A public-private partnership plans to accelerate construction this fall of dozens of new affordable homes to rent or buy on Atlanta’s Westside as community leaders try to deliver on their promise to rebuild the area.
The Westside Future Fund is targeting vacant lots and blighted properties in the neighborhoods of Vine City, English Avenue, Ashview Heights and Just Us, all located in the shadow of Mercedes-Benz Stadium. In exchange for public dollars to support the three-year-old stadium, business and community leaders promised to help the struggling neighborhoods.
The fund has completed six affordable homes in the low-income area since starting the program in 2018, and another 144 affordable apartments in multiple buildings.
But its pace will quicken this fall. The fund and its partners are actively working on 17 detached homes and 74 apartments located in several buildings. The group hopes that most will be occupied by June. It has so far spent about $80 million to buy real estate and on construction, using both public money and private donations.
The homes are aimed at residents whose income is no more than 60% of the average median income for the area, with some units designed for families at even-lower income levels. The average median income for the entire metro Atlanta this year is $82,700 for a family of four.
The work stands in contrast to much of the residential development in metro Atlanta, especially on the Westside and near the Beltline. New construction typically targets middle and upper-income residents, as the region’s population grew by 63,000 people in the 12-month period ending in April, according to the Atlanta Regional Commission.
The supply of affordable housing has not kept pace. Metro Atlanta has a shortage of 24,267 homes for households at 30% of the average median income or less, according to the Federal Reserve Bank of Atlanta. Statewide, Georgia has a shortage of about 204,000 rental homes for families whose income falls below the current poverty level of $18,850, according to the National Low Income Housing Coalition.
The Westside Future Fund’s largest corporate investors are Delta Air Lines, Coca-Cola, Chick-Fil-A, Cox Enterprises, Home Depot and Truist Financial. Cox owns The Atlanta Journal-Constitution. Its public-sector partners for the project, called Home on the Westside, are Mayor Keisha Lance Bottoms, Invest Atlanta and the Atlanta Housing Authority.
The two primary tenants of Mercedes-Benz Stadium are the Atlanta Falcons and Atlanta United, both owned by Home Depot co-founder Arthur Blank. Blank’s foundation supports Westside affordable-housing initiatives.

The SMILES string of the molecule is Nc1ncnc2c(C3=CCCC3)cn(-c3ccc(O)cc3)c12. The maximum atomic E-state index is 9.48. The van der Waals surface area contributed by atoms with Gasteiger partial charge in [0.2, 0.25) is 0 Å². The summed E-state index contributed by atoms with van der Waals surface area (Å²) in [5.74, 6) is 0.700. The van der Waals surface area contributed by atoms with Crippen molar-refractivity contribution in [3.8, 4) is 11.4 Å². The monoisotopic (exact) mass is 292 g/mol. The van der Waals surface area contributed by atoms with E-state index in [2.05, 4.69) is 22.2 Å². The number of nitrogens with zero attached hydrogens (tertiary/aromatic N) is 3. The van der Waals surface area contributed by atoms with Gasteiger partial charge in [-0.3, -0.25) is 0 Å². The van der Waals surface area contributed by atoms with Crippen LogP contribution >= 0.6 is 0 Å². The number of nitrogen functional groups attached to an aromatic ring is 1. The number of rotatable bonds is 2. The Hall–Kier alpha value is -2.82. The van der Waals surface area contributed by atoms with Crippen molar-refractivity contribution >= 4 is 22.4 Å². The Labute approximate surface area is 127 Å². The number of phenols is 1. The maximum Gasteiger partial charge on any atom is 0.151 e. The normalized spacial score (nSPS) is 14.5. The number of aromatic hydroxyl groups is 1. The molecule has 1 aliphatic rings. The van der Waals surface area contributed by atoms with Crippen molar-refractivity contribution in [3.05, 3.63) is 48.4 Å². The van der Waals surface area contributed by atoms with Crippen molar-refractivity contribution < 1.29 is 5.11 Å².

More work is in the pipeline after the current construction phase is completed, as the fund owns a total of 377 properties, both detached homes and apartments. The fund hopes to produce 800 housing units by 2025, both for rental and purchase, offered at 60% of the average median income or less.
The fund has partnered with the Atlanta Housing Authority’s voucher program to maintain its new housing at affordable levels.
The new housing will be a combination of rental units and homes for sale and will be offered to residents of mixed income levels. Advocates hope there will be strong purchase demand since high home ownership rates can stabilize a community, said John Ahmann, the fund’s CEO.
In stable neighborhoods, it’s typical for a majority of residents to own their own homes, he said. But in these neighborhoods, the home ownership rate is around 8%.
“We’d love to have people move in who work at the Atlanta University Center or in the local schools,” he said. “We’d love to have people come back who graduated from Booker T. Washington High School.”
Bottoms, in a statement, said the project “shows what we can do when public and private partners collaborate on sustainable change.” She campaigned on a goal of creating a $1 billion fund for affordable housing.
The fund isn’t the only group trying to bolster the supply of affordable homes in these neighborhoods. Quest Communities and OaksATL are both active developers of affordable housing on the Westside.
The area desperately needs more affordable housing and the fund’s strategy of replacing vacant and blighted properties with new construction is an effective tool, said Althea Broughton, an attorney at Arnall Golden Gregory who represents the fund on some matters though nothing directly tied to this project.
“We should have an all-hands-on-deck approach to this issue,” said Broughton, who works on affordable-housing developments throughout the Southeast. “There’s no one-size-fits-all methodology and no silver bullet.”
The fund has raised $25 million for the project and hopes to raise another $25 million, Ahmann said. The current project is focused exclusively on building homes and not other assets like community centers or commercial buildings, he said.